Chapter 11

Insect Pest Management for Organic Crops

Insect Growth Regulators

Insect growth regulators (IGRs) use a different and more selective mode of action; they disrupt the growth process of insects, preventing them from the reaching reproductive stage. IGRs have a complex mode of action that precludes insects from rapidly developing resistance. IGRs can work in one of several ways: 1) they can mimic juvenile hormones, so that insects never enter the reproductive stage of development; 2) they can interfere with the production of chitin, which makes up the shell of most insects; or 3) they can interfere with the molting process. For most IGRs, there are minimal re-entry restrictions. IGRs typically take several days to have an effect on pest populations.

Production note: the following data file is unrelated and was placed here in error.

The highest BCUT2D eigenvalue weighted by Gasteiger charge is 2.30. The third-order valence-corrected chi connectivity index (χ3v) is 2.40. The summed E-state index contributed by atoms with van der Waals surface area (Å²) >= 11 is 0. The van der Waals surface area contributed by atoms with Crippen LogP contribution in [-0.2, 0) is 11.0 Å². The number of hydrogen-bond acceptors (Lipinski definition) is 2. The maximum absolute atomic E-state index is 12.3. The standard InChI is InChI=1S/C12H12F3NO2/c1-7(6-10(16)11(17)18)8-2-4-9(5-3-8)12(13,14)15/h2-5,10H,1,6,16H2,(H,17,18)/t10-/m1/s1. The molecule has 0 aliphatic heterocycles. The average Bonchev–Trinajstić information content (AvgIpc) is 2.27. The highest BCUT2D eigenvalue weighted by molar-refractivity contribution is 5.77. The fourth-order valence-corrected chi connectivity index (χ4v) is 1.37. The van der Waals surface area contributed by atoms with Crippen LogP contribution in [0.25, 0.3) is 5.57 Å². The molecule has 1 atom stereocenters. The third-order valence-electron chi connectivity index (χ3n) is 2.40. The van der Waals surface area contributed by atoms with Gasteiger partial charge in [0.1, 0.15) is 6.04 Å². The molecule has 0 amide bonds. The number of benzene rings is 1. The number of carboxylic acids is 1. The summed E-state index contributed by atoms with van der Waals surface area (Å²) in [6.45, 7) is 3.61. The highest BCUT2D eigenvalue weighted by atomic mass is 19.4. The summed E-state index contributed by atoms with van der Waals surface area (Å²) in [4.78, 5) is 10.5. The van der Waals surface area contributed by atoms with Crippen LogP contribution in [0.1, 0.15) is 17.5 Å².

Azadirachtin is one of the most widely used botanical insect growth regulators. Because of its structural resemblance to the natural insect molting hormone ecdysone, azadirachtin interrupts molting, metamorphosis, and development of the female reproductive system. Immature insects exposed to azadirachtin (mainly by ingestion) may molt prematurely or die before they can complete a properly timed molt.

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